An evil old man, Andrés, is the owner of an old building, where very poor people live. Mr. Andrés wants to demolish the building, and gives the people a few hours to evacuate it. But they will confront the old man, saying that they won’t leave their homes. Andrés will look for help and he finds it in Pedro, a tough, strong and rude man, but not quite clever, who will be hired by Andrés in order to bullying the people in the building and make them leave. Meanwhile, Pedro will work in a butcher’s shop, where also works Paloma, Andres’s wife, an attractive woman who starts to feel attracted to Pedro. One night, Pedro is making a tour by the building, threatening people, and he will fight with a man who dares to face up with him. But the man is killed accidentally by Pedro, who escapes from the place and hides with Paloma, now his lover. Meche, the murdered man’s daughter, is a charming and pretty girl, who will help Pedro to scape from the angry neighbors. Pedro falls in love with Meche, and he offers his home to her. Meche starts to have feelings about the naive but “brutal” man, without knowing that he’s the murderer of her father. —IMDb
Although regarded as the greatest artist of Spanish cinema Luis Buñuel only made three films that are Spanish by nationality. His exile from his homeland at the end of the Spanish Civil War resulted in extended periods in Mexico and France. Despite this displacement, Spain was never far from Buñuel’s mind. The peasant culture of the villages of Calanda and Zaragoza, many of them dating to the Middle-Ages, greatly influenced his imagination during his childhood. The Spanish literary tradition, represented by Lope de Vega, Cervantes and the writers of picaresque stories, remained constant touchstones. Strongest of all was the distinctly Spanish nature of his Catholicism; he would retain its influence long after he renounced the teachings of the Church. At the University of Madrid his friendship with poet Federico Garcia Lorca and painter Salvador Dalí would play a major role in the avant-garde of the 1920s. It was during this period that he discovered the works of Sigmund Freud. His insight… read more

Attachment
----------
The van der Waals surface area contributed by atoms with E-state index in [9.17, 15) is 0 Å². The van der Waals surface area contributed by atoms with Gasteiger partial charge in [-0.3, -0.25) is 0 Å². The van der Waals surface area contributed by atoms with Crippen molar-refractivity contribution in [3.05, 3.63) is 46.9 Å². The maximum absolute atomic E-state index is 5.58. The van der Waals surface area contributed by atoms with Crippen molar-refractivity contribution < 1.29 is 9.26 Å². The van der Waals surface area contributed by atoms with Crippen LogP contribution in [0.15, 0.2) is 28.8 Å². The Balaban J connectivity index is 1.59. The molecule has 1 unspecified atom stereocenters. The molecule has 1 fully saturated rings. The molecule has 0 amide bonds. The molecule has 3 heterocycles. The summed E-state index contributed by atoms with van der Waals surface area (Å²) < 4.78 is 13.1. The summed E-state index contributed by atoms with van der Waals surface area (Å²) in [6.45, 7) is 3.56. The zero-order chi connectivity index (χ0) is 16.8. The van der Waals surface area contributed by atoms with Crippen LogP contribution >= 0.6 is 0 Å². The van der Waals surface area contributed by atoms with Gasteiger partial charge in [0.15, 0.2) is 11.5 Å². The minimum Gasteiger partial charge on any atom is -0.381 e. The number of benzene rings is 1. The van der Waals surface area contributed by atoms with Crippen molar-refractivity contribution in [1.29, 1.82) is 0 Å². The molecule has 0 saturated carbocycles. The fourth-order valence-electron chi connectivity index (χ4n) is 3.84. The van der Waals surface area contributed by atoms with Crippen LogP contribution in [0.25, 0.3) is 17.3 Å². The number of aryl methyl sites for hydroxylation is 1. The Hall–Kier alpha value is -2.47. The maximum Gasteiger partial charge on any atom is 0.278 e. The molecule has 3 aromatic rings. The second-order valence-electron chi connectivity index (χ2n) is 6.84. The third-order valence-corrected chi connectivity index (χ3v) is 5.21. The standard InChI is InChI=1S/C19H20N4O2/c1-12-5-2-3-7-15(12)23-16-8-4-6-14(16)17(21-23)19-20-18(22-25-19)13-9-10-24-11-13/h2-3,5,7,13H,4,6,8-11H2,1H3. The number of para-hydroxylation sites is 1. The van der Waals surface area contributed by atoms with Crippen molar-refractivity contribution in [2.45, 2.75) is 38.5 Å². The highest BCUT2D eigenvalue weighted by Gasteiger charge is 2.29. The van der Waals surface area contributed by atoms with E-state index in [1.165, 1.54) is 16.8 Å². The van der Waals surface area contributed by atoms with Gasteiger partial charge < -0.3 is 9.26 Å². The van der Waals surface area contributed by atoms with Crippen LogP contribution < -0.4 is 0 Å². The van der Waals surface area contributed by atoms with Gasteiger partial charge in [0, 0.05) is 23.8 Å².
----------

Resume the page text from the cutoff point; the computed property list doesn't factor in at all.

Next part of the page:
With a fairly standard plot, one relies on Buñuel to make interesting choices, and he does. There are several scenes that are great. The ones with earthy and sensual Katy Jurado made the film for me. This also made me appreciate Pedro Armendariz as an actor even more. I'm used to seeing him on a horse, on a rural location. But he translates very well into an urban setting. One of the best from Buñuel's Mexican films.
It's interesting to see how dynamic the portability of noir can be, as Buñuel's social drama, whether intentional or not, is constructed in and substantiated by an affectation of its mode, from the femme fatale to the destruction of the guileless brute. A rather categorical study of consequences, though, from a director whose strength is not in assurances.